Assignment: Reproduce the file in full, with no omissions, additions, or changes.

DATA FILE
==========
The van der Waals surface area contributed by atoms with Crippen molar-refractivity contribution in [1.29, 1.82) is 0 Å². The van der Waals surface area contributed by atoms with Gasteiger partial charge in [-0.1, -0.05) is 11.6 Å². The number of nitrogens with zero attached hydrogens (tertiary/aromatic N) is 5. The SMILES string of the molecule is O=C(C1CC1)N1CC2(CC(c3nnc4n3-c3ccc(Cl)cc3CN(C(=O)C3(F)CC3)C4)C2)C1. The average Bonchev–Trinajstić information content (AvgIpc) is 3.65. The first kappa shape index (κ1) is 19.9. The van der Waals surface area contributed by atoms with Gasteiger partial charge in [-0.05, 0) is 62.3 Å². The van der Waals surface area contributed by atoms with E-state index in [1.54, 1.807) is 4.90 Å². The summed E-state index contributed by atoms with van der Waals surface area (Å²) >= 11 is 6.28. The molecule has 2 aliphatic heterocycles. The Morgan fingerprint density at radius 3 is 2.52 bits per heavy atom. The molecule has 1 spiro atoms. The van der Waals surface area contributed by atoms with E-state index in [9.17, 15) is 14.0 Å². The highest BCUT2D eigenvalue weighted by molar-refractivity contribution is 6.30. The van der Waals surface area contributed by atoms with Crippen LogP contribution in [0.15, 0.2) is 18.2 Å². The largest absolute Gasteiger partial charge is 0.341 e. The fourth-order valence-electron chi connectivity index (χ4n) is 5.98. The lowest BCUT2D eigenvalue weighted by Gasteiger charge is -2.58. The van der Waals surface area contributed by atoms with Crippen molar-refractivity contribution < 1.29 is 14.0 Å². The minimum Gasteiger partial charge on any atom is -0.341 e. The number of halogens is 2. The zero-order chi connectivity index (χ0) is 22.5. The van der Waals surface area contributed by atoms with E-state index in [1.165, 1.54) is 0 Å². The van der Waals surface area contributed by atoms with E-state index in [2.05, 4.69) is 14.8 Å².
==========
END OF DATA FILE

The van der Waals surface area contributed by atoms with Crippen molar-refractivity contribution in [1.29, 1.82) is 0 Å². The van der Waals surface area contributed by atoms with Gasteiger partial charge in [-0.1, -0.05) is 11.6 Å². The number of nitrogens with zero attached hydrogens (tertiary/aromatic N) is 5. The SMILES string of the molecule is O=C(C1CC1)N1CC2(CC(c3nnc4n3-c3ccc(Cl)cc3CN(C(=O)C3(F)CC3)C4)C2)C1. The average Bonchev–Trinajstić information content (AvgIpc) is 3.65. The first kappa shape index (κ1) is 19.9. The van der Waals surface area contributed by atoms with Gasteiger partial charge in [-0.05, 0) is 62.3 Å². The van der Waals surface area contributed by atoms with E-state index in [1.54, 1.807) is 4.90 Å². The summed E-state index contributed by atoms with van der Waals surface area (Å²) >= 11 is 6.28. The molecule has 2 aliphatic heterocycles. The Morgan fingerprint density at radius 3 is 2.52 bits per heavy atom. The molecule has 1 spiro atoms. The van der Waals surface area contributed by atoms with E-state index in [9.17, 15) is 14.0 Å². The highest BCUT2D eigenvalue weighted by molar-refractivity contribution is 6.30. The van der Waals surface area contributed by atoms with Crippen LogP contribution in [0.15, 0.2) is 18.2 Å². The largest absolute Gasteiger partial charge is 0.341 e. The fourth-order valence-electron chi connectivity index (χ4n) is 5.98. The lowest BCUT2D eigenvalue weighted by Gasteiger charge is -2.58. The van der Waals surface area contributed by atoms with Crippen molar-refractivity contribution < 1.29 is 14.0 Å². The minimum Gasteiger partial charge on any atom is -0.341 e. The number of halogens is 2. The zero-order chi connectivity index (χ0) is 22.5. The van der Waals surface area contributed by atoms with E-state index in [1.165, 1.54) is 0 Å². The van der Waals surface area contributed by atoms with E-state index in [2.05, 4.69) is 14.8 Å².